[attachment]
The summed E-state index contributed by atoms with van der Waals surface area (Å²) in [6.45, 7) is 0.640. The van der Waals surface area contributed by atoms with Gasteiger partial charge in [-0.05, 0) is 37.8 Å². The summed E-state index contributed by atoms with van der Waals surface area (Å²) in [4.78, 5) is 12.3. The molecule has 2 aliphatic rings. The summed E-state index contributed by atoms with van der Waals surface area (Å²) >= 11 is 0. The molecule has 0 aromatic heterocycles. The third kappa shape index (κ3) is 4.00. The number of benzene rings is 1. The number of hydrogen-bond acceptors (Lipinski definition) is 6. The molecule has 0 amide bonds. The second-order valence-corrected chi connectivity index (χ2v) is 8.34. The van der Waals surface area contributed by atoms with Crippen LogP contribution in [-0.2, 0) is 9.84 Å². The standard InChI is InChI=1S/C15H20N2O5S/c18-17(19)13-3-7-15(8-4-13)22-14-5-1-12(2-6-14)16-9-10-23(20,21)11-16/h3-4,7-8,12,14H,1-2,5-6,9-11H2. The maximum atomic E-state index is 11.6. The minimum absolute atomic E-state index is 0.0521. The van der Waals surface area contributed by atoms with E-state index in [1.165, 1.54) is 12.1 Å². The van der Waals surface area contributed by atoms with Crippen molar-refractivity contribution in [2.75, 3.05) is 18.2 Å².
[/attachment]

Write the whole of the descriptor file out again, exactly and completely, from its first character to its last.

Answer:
The summed E-state index contributed by atoms with van der Waals surface area (Å²) in [6.45, 7) is 0.640. The van der Waals surface area contributed by atoms with Gasteiger partial charge in [-0.05, 0) is 37.8 Å². The summed E-state index contributed by atoms with van der Waals surface area (Å²) in [4.78, 5) is 12.3. The molecule has 2 aliphatic rings. The summed E-state index contributed by atoms with van der Waals surface area (Å²) >= 11 is 0. The molecule has 0 aromatic heterocycles. The third kappa shape index (κ3) is 4.00. The number of benzene rings is 1. The number of hydrogen-bond acceptors (Lipinski definition) is 6. The molecule has 0 amide bonds. The second-order valence-corrected chi connectivity index (χ2v) is 8.34. The van der Waals surface area contributed by atoms with Crippen LogP contribution in [-0.2, 0) is 9.84 Å². The standard InChI is InChI=1S/C15H20N2O5S/c18-17(19)13-3-7-15(8-4-13)22-14-5-1-12(2-6-14)16-9-10-23(20,21)11-16/h3-4,7-8,12,14H,1-2,5-6,9-11H2. The maximum atomic E-state index is 11.6. The minimum absolute atomic E-state index is 0.0521. The van der Waals surface area contributed by atoms with E-state index in [1.165, 1.54) is 12.1 Å². The van der Waals surface area contributed by atoms with Crippen molar-refractivity contribution in [2.75, 3.05) is 18.2 Å².